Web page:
Fishing In Japan Fishing-Business-In-Japan

Fishing In Japan

article by:
Encyclopedia of Modern Asia. Ed. Karen Christensen and David Levinson

Reviewed by:
On March 13, 2017
Last modified:March 13, 2017


Fishing Business In Japan

Fishing Business In Japan

Japan’s fishing business is broken up into four kinds: coastal fisheries, distant-water fishing, aquaculture, and recreational fishing. Coastal fisheries of numerous species have continued since the nation ‘s premodern age, whereas distant-water fishing beyond its current exclusive economic zones (EEZ) began around the 1920s and rose drastically during the food shortage of the immediate post–World War II period. Aquaculture has long been another characteristic of the Japanese fishing business, the earliest type being the farming of seaweed. Japan’s recreational fishing business may be the biggest in quantity of sales and most varied on the planet, including everything from charter boat companies and gear and lure production and sales, to various fee-based fishing park operations.

The coastal fisheries sector was characterized primarily by small-scale independent boat owners arranged into township fishery cooperatives that together take care of wholesale fish dealers. Japan’s coastal fishing has suffered since the 1970s from both depletion of resources as well as the shortage of successors. Recently, the removal of trade barriers on fishery products as well as the decrease in government subsidies to the fishing sector also has driven coastal fishermen to switch professions. Japanese trading businesses and supermarket chains have avoided the wholesale dealers, thus increasingly challenging the hierarchically organized national fish supply networks of the cooperatives.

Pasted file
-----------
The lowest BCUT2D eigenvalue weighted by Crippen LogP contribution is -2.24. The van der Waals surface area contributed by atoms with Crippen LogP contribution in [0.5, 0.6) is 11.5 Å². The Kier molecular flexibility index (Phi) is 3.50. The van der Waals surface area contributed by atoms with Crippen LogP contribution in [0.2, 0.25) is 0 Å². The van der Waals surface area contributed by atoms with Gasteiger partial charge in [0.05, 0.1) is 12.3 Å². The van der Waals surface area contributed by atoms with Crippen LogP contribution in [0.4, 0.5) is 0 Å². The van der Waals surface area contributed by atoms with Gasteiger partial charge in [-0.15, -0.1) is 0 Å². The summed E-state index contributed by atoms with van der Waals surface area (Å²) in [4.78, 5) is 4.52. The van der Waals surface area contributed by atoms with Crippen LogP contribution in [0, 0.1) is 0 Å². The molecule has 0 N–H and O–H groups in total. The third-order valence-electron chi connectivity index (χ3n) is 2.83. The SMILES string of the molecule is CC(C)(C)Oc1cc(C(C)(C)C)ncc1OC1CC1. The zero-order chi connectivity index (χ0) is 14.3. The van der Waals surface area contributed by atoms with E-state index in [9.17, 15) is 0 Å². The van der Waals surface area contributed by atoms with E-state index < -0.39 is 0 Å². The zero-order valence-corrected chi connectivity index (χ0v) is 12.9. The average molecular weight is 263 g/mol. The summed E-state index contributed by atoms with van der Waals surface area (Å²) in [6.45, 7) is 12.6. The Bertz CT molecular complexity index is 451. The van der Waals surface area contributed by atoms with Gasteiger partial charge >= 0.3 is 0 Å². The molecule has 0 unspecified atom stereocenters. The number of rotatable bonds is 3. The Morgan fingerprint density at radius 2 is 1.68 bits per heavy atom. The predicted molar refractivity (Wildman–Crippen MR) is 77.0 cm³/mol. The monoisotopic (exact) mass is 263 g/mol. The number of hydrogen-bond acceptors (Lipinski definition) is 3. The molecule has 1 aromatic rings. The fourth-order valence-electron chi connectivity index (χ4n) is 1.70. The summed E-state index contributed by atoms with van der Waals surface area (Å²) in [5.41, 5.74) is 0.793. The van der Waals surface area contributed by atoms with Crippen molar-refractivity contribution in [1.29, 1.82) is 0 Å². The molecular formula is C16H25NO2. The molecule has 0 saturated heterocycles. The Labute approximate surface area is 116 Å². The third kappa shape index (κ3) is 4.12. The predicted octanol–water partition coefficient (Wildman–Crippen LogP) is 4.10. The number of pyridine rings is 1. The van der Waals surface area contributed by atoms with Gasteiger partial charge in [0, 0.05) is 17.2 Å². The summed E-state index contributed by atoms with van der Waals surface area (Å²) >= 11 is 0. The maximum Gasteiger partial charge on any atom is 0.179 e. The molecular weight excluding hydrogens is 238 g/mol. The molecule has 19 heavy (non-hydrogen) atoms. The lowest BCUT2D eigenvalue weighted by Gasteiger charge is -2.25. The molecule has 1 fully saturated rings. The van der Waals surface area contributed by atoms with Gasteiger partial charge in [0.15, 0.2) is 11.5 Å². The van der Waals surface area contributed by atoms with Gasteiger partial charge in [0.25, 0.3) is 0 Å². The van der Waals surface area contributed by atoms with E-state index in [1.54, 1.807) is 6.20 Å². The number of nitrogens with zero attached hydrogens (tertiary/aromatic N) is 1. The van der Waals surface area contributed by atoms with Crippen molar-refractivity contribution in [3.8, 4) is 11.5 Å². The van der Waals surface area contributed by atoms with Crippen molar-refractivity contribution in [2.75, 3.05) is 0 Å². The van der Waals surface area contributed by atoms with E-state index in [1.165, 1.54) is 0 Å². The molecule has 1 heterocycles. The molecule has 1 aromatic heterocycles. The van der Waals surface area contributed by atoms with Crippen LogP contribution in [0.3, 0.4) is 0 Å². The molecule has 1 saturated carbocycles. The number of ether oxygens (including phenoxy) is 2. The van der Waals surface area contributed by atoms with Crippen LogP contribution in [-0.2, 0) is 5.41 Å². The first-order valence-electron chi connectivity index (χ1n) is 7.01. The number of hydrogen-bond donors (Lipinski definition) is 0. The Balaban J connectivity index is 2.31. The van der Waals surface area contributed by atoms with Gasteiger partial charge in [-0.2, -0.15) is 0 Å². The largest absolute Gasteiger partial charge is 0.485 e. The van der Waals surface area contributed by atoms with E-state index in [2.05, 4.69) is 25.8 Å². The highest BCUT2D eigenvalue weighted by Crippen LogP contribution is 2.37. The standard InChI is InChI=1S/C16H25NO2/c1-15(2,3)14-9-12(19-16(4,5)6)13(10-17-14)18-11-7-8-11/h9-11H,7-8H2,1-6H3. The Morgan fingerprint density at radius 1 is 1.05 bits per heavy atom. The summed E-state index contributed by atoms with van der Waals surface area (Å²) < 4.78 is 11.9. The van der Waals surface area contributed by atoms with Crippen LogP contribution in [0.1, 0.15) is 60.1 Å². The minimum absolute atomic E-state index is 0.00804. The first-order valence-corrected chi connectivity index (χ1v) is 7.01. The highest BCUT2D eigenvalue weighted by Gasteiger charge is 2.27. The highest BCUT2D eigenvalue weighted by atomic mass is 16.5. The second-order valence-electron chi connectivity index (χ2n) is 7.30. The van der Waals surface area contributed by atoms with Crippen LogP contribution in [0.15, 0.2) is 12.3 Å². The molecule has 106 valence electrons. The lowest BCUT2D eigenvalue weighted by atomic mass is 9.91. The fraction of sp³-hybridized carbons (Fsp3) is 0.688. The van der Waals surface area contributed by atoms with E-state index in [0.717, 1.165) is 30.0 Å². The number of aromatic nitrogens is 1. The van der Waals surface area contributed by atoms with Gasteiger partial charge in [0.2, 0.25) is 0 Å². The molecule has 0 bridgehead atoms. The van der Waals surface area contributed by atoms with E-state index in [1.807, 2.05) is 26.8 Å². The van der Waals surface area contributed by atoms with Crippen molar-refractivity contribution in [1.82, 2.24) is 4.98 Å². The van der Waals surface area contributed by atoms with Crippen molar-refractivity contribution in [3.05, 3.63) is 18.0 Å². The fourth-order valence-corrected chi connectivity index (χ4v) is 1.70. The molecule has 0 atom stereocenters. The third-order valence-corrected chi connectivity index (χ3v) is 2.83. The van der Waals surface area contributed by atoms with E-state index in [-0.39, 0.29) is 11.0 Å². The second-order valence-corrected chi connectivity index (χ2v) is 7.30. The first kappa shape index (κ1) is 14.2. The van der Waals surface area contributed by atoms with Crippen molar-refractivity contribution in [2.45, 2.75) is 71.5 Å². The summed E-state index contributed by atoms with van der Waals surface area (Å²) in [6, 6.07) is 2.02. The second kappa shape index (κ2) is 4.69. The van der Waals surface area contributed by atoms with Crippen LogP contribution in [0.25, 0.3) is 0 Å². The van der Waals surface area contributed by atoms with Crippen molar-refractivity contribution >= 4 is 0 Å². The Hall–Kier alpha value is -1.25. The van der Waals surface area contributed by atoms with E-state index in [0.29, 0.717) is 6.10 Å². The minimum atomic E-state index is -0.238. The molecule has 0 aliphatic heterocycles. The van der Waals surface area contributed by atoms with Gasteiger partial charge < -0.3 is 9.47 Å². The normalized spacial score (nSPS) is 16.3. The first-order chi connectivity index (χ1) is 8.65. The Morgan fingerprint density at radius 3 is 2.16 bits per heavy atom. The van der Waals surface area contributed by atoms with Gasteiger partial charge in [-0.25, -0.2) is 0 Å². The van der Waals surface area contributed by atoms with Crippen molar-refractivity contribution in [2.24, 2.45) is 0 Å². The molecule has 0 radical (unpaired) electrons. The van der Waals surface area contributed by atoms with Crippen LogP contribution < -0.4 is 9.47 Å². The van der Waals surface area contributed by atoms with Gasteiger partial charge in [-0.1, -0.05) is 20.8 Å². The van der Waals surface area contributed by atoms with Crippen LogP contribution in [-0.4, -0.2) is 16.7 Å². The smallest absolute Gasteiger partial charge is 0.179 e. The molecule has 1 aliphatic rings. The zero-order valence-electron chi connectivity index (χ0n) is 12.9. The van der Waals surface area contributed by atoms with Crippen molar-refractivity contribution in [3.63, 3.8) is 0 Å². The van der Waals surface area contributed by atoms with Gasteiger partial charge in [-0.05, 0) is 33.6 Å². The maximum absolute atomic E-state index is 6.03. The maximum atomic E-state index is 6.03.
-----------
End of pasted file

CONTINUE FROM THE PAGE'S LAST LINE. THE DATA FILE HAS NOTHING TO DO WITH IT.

Since the late 1970s, distant-water fishing has experienced the double setbacks of unilateral proclamations by many coastal states of 200-nautical mile fishery zones as well as the adoption of the EEZ theory in the United Nations Convention on the Law of the Sea (UNCLOS) in 1982. Coastal states’ drawn-out control over fishery resources in contiguous seas reduced Japan’s free access to distant-water fish stocks.

UNCLOS also laid the legal basis for the managing of anadromous species (species that go between fresh water and sea, including salmon). Authority for the managing of such species was provided to the coastal states in whose rivers such species originated. Japan’s foreign salmon fishing stopped as discussions with the then Soviet Union failed. Highly migratory species (including tuna) were put under joint management by coastal states, which resulted in the imposition of international catch quotas and regulations on tuna fishing practices. Japan is an associate of all such international tuna management bodies. In line with the GGT Newsletter of 25 March 1999, some Japanese tuna boats dropped from about 1150 in 1980 to 661 in 1997.